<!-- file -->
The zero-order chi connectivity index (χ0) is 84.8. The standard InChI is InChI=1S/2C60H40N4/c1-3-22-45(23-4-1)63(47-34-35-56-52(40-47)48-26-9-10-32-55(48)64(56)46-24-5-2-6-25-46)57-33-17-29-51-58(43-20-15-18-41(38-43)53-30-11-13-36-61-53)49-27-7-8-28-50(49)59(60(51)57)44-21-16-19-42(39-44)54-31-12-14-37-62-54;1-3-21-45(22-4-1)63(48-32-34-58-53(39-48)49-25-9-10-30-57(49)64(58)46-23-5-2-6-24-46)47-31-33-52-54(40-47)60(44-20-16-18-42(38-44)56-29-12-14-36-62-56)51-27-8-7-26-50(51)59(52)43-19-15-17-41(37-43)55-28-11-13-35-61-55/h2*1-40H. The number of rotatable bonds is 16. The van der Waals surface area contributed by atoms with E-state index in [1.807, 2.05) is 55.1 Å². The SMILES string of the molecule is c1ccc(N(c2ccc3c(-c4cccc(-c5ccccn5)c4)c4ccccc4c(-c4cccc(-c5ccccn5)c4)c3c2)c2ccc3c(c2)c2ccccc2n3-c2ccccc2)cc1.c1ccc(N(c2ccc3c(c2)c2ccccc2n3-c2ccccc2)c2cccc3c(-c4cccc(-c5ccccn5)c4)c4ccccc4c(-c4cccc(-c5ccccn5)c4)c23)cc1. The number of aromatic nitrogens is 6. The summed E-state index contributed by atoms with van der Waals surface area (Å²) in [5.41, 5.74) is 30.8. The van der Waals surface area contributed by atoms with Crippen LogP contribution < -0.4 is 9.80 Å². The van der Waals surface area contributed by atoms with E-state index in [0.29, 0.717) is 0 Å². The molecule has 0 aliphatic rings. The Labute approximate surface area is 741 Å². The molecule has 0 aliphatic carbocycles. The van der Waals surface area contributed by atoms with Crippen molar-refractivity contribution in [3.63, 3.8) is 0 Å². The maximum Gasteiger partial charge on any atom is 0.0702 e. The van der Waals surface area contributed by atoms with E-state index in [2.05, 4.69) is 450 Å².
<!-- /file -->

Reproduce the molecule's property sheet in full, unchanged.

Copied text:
The zero-order chi connectivity index (χ0) is 84.8. The standard InChI is InChI=1S/2C60H40N4/c1-3-22-45(23-4-1)63(47-34-35-56-52(40-47)48-26-9-10-32-55(48)64(56)46-24-5-2-6-25-46)57-33-17-29-51-58(43-20-15-18-41(38-43)53-30-11-13-36-61-53)49-27-7-8-28-50(49)59(60(51)57)44-21-16-19-42(39-44)54-31-12-14-37-62-54;1-3-21-45(22-4-1)63(48-32-34-58-53(39-48)49-25-9-10-30-57(49)64(58)46-23-5-2-6-24-46)47-31-33-52-54(40-47)60(44-20-16-18-42(38-44)56-29-12-14-36-62-56)51-27-8-7-26-50(51)59(52)43-19-15-17-41(37-43)55-28-11-13-35-61-55/h2*1-40H. The number of rotatable bonds is 16. The van der Waals surface area contributed by atoms with E-state index in [1.807, 2.05) is 55.1 Å². The SMILES string of the molecule is c1ccc(N(c2ccc3c(-c4cccc(-c5ccccn5)c4)c4ccccc4c(-c4cccc(-c5ccccn5)c4)c3c2)c2ccc3c(c2)c2ccccc2n3-c2ccccc2)cc1.c1ccc(N(c2ccc3c(c2)c2ccccc2n3-c2ccccc2)c2cccc3c(-c4cccc(-c5ccccn5)c4)c4ccccc4c(-c4cccc(-c5ccccn5)c4)c23)cc1. The number of aromatic nitrogens is 6. The summed E-state index contributed by atoms with van der Waals surface area (Å²) in [5.41, 5.74) is 30.8. The van der Waals surface area contributed by atoms with Crippen LogP contribution < -0.4 is 9.80 Å². The van der Waals surface area contributed by atoms with E-state index in [0.29, 0.717) is 0 Å². The molecule has 0 aliphatic rings. The Labute approximate surface area is 741 Å². The molecule has 0 aliphatic carbocycles. The van der Waals surface area contributed by atoms with Crippen molar-refractivity contribution in [3.63, 3.8) is 0 Å². The maximum Gasteiger partial charge on any atom is 0.0702 e. The van der Waals surface area contributed by atoms with E-state index in [2.05, 4.69) is 450 Å².